This familiar view of finance is expected from Bloomberg even if it’s baseless. Regulations did not stop Bernie Madoff or any other scammer. Anyone thinking regulations stop fraud should visit the SEC’s website any random day and note how many of their most recent press releases involve enforcement actions against an alleged fraudster.

The beauty of crypto if it’s allowed flourish is that it can take away the element of human greed and the temptations that come from having access to boatloads of other people’s money. Indeed, DeFi can take out human management completely. Transactions can happen peer-to-peer based on permissionless, open-source code. The code, as the saying goes, is the law.

Crypto done right deals with codes and transparent rules

This is the real promise of crypto that Bloomberg doesn’t understand or care to learn. It’s not having the SEC approve a Bitcoin-ETF or BlackRock investing in a crypto fund. It’s eliminating the need for traditional finance altogether. Of course, this comes laden with its own issues, namely lurking hackers. But AI-based code auditing and insurance markets could alleviate much of that risk.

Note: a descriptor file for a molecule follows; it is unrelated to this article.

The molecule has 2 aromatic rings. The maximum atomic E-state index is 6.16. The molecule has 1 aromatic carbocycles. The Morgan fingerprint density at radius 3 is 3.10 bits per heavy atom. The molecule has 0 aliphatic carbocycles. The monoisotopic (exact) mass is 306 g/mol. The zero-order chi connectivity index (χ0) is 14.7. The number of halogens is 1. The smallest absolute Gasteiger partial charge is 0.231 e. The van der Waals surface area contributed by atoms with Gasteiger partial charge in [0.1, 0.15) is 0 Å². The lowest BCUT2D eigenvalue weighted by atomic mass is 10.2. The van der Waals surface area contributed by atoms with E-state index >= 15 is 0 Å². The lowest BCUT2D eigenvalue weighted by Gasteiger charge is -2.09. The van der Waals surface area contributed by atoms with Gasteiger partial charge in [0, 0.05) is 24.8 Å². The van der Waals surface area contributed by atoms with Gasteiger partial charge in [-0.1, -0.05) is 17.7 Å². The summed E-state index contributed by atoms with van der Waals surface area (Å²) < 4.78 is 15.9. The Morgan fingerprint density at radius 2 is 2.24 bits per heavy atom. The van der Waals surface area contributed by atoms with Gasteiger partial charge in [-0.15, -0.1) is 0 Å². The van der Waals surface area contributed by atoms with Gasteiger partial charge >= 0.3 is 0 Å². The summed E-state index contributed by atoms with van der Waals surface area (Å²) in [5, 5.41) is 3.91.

The best possible future is not to integrate crypto into the existing corrupt system run by human-beings with all their flaws and fallibility to temptation and moat building. It’s for people to be able to remove themselves from that system completely if they wish. But that would ‘Ruin’ Bloomberg’s TradFi worldview.

By Jossey PLLC

FedNow is unsettling

FedNow is unsettling

Payments infrastructure usually doesn’t compete with “trans” controversies or mass shootings for public attention, but FedNow has achieved cultural-flashpoint status. Although popular rhetoric about the program is misleading, the dangers are real and align with a broader corporatist push by government and major corporations to control Americans’ financial lives. 

Democratic presidential candidate Robert Kennedy Jr. stoked the FedNow fire by tweeting it was a Central Bank Digital Currency (CBDC), which, when tied to a digital ID system and social credit score “will allow the government to freeze your assets or limit your spending to approved vendors if you fail to comply with arbitrary diktats, i.e. vaccine mandates.”

FedNow is not a CBDC. It is a government-run payments system that will operate continuously and compete with existing private options. CBDCs are a dystopian form of currency that are liabilities of and controlled through central banks. The distinction, however, does not mean FedNow lacks risks to privacy and industry consolidation that augurs an Orwellian financial future.

FedNow began in a bureaucratic haze